Monday, May 26, 2008

Warm weather supper for one


When the weather warms and my clothing has become snug, my thoughts turn to lighter foods for supper. At work I usually take a filling lunch and then have a slice of Jeff's wholesome toast at about 4:00, so by evening I just need a little something to break up the work day and the best part of the day.

My current favorite is rice noodles, in any form, floating in broth and whatever is handy. I start by boiling a big pot of water as soon as I walk in the door. (I have to do this immediately upon entering the kitchen, because if I stop and feed the dog first, autopilot will take over and I will completely forget about the noodle water. I think this is a by-product of aging memory and the fact that I am the only one waiting to eat). After I feed the dog, I get comfy and then begin preparation for my soup: chop up vegies, soak dried mushrooms, pick asparagus, onions or whatever is in season from the garden, and then cook the noodles. Sometimes I will drop crunchy vegetables into the boiling water just to pre-cook them a little. They all get drained at the same time.

Rice noodles come in many forms. Some of them need to be soaked in cold water first and some cook very quickly. It just takes a little trial and error and asking the nice folks at the Asian market for tips. I try to make enough for two meals. The broth is usually chicken, but if I don't have any, I will just boil water and the rest of the ingredients and add miso at the end. This is best done with a strainer and a spoon; you smush the miso against the strainer into the water/broth. I add the ingredients according to cooking time. First, if using carrots and onions, I saute them first in a little oil, then add the broth and let it cook a while. I drop in the pre-cooked or soaked dried vegies, like broccoli or cauliflower or shitake mushrooms, near the end. When it is seasoned to taste (usually with various Asian-oriented seasonings) I put the drained noodles in the bowl and pour the broth and vegies on top, ending with some fresh spring onions. Some people like to add fresh basil and bean sprouts at this point. I don't really like crunchy things in my slurpy food, so I leave those out.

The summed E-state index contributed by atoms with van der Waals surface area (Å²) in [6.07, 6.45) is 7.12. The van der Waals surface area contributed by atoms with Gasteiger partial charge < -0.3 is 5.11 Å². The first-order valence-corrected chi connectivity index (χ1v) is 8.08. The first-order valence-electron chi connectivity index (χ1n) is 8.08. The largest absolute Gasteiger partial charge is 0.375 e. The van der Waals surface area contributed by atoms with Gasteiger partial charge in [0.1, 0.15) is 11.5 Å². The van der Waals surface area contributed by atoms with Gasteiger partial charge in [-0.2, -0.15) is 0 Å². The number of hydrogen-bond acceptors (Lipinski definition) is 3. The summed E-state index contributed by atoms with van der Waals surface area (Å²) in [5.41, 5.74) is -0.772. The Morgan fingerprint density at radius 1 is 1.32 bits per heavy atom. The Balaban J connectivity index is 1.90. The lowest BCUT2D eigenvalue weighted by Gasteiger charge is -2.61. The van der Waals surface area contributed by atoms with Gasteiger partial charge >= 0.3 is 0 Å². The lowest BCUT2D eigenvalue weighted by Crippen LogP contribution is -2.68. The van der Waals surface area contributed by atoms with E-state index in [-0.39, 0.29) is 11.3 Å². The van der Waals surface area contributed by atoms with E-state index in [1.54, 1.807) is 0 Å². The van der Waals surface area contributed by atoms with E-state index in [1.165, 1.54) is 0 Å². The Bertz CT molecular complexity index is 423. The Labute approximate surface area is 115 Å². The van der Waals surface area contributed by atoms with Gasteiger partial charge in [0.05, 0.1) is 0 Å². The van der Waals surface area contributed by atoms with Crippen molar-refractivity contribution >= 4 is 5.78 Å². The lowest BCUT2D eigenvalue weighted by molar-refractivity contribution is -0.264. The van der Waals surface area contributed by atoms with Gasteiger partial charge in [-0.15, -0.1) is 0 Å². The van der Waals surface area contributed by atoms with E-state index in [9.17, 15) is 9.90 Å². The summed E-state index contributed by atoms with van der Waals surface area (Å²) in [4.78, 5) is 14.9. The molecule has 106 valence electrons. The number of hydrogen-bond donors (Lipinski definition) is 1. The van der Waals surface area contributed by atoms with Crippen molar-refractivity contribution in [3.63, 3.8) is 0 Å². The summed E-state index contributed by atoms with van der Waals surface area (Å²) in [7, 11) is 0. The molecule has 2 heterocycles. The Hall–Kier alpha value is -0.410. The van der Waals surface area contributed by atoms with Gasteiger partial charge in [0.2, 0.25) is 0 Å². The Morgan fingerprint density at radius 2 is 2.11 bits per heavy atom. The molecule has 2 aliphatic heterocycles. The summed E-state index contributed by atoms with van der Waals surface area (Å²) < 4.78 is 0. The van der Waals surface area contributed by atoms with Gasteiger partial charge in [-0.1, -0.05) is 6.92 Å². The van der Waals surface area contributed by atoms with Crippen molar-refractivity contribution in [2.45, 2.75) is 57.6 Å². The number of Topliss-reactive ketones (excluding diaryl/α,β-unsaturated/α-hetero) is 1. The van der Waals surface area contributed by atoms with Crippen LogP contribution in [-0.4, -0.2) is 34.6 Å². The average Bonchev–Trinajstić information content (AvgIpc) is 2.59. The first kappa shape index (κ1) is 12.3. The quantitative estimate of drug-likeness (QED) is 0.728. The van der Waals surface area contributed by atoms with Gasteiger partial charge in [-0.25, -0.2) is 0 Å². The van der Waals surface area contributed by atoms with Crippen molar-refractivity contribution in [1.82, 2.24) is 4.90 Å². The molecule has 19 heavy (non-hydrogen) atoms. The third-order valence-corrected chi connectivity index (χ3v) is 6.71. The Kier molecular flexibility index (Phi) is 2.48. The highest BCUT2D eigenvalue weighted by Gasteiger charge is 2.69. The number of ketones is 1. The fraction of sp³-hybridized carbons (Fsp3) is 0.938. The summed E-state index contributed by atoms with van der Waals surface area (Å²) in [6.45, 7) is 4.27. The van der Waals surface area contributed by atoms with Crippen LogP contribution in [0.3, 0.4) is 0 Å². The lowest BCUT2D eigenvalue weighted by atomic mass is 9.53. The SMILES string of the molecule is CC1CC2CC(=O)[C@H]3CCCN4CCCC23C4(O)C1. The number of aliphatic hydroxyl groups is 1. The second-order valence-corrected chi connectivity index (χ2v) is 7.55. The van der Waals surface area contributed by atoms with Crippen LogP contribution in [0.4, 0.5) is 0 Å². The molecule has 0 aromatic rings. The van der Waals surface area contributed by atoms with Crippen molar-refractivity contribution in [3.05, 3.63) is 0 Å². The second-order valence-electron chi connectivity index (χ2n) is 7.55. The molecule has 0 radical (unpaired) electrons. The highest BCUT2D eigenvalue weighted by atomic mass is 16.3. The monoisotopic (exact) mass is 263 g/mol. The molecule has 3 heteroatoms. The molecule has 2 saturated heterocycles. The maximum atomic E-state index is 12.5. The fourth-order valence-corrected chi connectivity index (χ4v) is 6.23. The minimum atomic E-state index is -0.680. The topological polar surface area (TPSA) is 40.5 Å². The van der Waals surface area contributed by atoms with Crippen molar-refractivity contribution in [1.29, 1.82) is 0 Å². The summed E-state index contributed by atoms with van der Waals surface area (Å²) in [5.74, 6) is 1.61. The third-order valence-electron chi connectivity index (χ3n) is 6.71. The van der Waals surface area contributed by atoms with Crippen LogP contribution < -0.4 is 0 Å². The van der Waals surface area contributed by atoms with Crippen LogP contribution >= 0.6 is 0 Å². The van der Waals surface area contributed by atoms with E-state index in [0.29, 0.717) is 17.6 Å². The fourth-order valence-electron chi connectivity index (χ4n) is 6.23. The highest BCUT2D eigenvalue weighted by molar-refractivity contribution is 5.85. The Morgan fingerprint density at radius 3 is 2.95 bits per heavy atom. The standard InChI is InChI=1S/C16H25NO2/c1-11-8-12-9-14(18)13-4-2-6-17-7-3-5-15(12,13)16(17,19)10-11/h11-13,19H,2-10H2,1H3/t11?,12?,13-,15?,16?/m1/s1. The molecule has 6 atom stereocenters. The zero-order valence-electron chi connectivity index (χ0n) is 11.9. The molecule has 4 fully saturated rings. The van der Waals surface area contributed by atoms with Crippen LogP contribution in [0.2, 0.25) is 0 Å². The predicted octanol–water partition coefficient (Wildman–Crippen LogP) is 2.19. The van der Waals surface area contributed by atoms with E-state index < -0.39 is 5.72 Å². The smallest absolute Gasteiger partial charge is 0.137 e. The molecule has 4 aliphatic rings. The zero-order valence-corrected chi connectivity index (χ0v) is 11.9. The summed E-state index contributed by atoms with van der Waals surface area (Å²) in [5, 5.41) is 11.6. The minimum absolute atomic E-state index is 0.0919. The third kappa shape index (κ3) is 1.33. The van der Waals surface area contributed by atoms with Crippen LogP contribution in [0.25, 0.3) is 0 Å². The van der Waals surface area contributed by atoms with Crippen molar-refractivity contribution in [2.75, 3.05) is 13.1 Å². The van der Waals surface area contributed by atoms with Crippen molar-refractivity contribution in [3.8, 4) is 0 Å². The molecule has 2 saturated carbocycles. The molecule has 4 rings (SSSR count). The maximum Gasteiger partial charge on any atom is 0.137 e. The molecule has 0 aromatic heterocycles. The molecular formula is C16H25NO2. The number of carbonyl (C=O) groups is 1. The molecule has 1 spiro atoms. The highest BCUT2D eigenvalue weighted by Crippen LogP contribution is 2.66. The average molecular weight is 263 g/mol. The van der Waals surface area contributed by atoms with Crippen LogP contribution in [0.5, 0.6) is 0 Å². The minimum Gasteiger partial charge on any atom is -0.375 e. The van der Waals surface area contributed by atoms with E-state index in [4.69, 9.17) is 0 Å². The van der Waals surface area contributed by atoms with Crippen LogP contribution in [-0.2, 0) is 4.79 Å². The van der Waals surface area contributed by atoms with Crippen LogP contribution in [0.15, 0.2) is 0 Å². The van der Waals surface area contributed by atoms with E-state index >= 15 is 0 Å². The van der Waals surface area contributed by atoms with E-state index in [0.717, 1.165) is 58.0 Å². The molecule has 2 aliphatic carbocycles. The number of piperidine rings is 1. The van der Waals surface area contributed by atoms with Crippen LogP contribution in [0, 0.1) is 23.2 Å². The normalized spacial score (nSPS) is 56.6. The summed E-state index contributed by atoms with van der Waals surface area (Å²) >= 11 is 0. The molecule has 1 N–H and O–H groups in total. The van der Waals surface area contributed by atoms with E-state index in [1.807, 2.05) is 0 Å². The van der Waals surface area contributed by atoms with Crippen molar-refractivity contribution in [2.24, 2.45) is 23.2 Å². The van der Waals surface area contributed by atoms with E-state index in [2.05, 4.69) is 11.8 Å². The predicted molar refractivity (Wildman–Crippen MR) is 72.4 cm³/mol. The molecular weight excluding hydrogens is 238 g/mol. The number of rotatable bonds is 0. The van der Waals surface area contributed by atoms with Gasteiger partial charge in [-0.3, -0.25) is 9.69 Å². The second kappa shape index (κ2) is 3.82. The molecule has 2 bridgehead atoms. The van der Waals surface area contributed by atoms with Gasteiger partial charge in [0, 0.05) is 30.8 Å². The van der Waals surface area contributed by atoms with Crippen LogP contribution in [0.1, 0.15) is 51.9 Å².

This is a simplified version of Operation Icebox. As you can see, anything is appropriate, depending on your taste and mood.

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